Burtons snake lizard

Lialis burtonis

SUBFAMILY

Pygopodinae

TAXONOMY

Lialis burtonis Gray, 1834, Round Hill Fauna Reserve, New South Wales, Australia.

OTHER COMMON NAMES

English: Burton's legless lizard; French: Lialis de Burton; German: Spitzkopf-Flossenfufi.

PHYSICAL CHARACTERISTICS

The species reaches 10 in (250 mm) in snout-vent length. It is elongate, with no forelimbs and with hind limbs reduced to small flaps. The tail is longer than the body. The head is long, with a very elongate snout, and the pupils are vertical. It is brown or gray, with or without a pattern of regular spots or stripes.

DISTRIBUTION

The species ranges across Australia and southeastern New Guinea.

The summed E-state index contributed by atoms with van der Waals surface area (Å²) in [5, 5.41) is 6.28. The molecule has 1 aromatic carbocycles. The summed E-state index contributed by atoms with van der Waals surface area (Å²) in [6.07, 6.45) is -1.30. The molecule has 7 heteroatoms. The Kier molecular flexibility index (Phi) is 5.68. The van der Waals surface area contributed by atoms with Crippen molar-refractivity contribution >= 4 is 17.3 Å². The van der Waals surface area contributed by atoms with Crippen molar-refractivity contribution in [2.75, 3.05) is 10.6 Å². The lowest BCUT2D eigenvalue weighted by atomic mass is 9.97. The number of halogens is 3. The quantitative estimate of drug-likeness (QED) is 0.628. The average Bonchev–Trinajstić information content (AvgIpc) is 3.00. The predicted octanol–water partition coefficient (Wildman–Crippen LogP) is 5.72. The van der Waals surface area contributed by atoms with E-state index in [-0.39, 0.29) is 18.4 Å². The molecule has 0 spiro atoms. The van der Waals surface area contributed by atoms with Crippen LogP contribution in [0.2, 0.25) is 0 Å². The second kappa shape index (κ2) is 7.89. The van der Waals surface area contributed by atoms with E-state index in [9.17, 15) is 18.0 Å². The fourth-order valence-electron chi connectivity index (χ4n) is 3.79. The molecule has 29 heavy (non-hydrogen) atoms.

HABITAT

The geckos live in terrestrial habitats, from deserts to humid forest.

BEHAVIOR

They are active day or night.

FEEDING ECOLOGY AND DIET

The species feeds on lizards, chiefly small skinks.

REPRODUCTIVE BIOLOGY

Mating occurs in the spring, and females lay two elongate, leathery-shelled eggs in summer.

CONSERVATION STATUS

The species is widespread and common throughout most of its range.

SIGNIFICANCE TO HUMANS None known. ♦

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